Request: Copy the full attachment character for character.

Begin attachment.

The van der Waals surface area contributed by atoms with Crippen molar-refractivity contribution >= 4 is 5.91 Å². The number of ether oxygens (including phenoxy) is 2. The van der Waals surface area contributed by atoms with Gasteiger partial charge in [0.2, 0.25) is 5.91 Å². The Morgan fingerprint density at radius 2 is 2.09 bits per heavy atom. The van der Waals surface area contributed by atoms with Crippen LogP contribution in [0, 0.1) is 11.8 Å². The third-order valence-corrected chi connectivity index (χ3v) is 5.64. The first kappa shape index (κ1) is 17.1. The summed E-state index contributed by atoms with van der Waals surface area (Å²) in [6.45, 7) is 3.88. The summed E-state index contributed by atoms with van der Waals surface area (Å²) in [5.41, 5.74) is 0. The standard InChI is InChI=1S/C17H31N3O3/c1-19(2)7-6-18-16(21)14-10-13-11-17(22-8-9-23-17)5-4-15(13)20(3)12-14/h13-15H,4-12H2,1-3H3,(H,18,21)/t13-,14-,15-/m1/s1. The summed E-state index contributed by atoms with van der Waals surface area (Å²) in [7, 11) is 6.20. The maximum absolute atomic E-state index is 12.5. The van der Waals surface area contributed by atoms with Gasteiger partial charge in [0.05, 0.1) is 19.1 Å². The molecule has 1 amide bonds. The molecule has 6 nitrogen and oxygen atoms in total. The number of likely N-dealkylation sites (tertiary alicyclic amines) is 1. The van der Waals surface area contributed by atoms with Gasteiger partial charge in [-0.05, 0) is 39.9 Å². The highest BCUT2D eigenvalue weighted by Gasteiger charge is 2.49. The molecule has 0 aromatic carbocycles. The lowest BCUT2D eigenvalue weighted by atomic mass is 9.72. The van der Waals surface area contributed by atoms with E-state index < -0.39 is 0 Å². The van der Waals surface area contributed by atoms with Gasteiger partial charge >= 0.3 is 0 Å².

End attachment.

The van der Waals surface area contributed by atoms with Crippen molar-refractivity contribution >= 4 is 5.91 Å². The number of ether oxygens (including phenoxy) is 2. The van der Waals surface area contributed by atoms with Gasteiger partial charge in [0.2, 0.25) is 5.91 Å². The Morgan fingerprint density at radius 2 is 2.09 bits per heavy atom. The van der Waals surface area contributed by atoms with Crippen LogP contribution in [0, 0.1) is 11.8 Å². The third-order valence-corrected chi connectivity index (χ3v) is 5.64. The first kappa shape index (κ1) is 17.1. The summed E-state index contributed by atoms with van der Waals surface area (Å²) in [6.45, 7) is 3.88. The summed E-state index contributed by atoms with van der Waals surface area (Å²) in [5.41, 5.74) is 0. The standard InChI is InChI=1S/C17H31N3O3/c1-19(2)7-6-18-16(21)14-10-13-11-17(22-8-9-23-17)5-4-15(13)20(3)12-14/h13-15H,4-12H2,1-3H3,(H,18,21)/t13-,14-,15-/m1/s1. The summed E-state index contributed by atoms with van der Waals surface area (Å²) in [7, 11) is 6.20. The maximum absolute atomic E-state index is 12.5. The van der Waals surface area contributed by atoms with Gasteiger partial charge in [0.05, 0.1) is 19.1 Å². The molecule has 1 amide bonds. The molecule has 6 nitrogen and oxygen atoms in total. The number of likely N-dealkylation sites (tertiary alicyclic amines) is 1. The van der Waals surface area contributed by atoms with Gasteiger partial charge in [-0.05, 0) is 39.9 Å². The highest BCUT2D eigenvalue weighted by Gasteiger charge is 2.49. The molecule has 0 aromatic carbocycles. The lowest BCUT2D eigenvalue weighted by atomic mass is 9.72. The van der Waals surface area contributed by atoms with E-state index < -0.39 is 0 Å². The van der Waals surface area contributed by atoms with Gasteiger partial charge >= 0.3 is 0 Å².